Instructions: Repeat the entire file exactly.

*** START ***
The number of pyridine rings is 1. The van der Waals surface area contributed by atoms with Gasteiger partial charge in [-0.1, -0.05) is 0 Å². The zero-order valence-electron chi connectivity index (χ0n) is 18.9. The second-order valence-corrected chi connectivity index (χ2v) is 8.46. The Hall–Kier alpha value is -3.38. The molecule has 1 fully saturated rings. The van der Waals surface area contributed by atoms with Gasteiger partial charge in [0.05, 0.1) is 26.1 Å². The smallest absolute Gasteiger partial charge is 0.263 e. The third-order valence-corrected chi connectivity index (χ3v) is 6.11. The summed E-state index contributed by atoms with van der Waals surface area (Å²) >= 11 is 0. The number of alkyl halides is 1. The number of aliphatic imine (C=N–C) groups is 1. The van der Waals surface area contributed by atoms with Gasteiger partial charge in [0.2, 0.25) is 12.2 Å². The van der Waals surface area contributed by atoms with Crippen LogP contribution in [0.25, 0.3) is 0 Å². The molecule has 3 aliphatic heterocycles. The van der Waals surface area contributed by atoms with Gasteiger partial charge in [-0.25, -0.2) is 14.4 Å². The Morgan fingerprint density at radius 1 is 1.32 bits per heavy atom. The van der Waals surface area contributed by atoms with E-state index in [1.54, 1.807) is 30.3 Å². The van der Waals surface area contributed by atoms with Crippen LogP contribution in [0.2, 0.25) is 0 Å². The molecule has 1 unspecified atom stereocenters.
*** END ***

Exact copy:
The number of pyridine rings is 1. The van der Waals surface area contributed by atoms with Gasteiger partial charge in [-0.1, -0.05) is 0 Å². The zero-order valence-electron chi connectivity index (χ0n) is 18.9. The second-order valence-corrected chi connectivity index (χ2v) is 8.46. The Hall–Kier alpha value is -3.38. The molecule has 1 fully saturated rings. The van der Waals surface area contributed by atoms with Gasteiger partial charge in [0.05, 0.1) is 26.1 Å². The smallest absolute Gasteiger partial charge is 0.263 e. The third-order valence-corrected chi connectivity index (χ3v) is 6.11. The summed E-state index contributed by atoms with van der Waals surface area (Å²) >= 11 is 0. The number of alkyl halides is 1. The number of aliphatic imine (C=N–C) groups is 1. The van der Waals surface area contributed by atoms with Gasteiger partial charge in [0.2, 0.25) is 12.2 Å². The van der Waals surface area contributed by atoms with Crippen LogP contribution in [0.25, 0.3) is 0 Å². The molecule has 3 aliphatic heterocycles. The van der Waals surface area contributed by atoms with Gasteiger partial charge in [-0.25, -0.2) is 14.4 Å². The Morgan fingerprint density at radius 1 is 1.32 bits per heavy atom. The van der Waals surface area contributed by atoms with E-state index in [1.54, 1.807) is 30.3 Å². The van der Waals surface area contributed by atoms with Crippen LogP contribution in [0.2, 0.25) is 0 Å². The molecule has 1 unspecified atom stereocenters.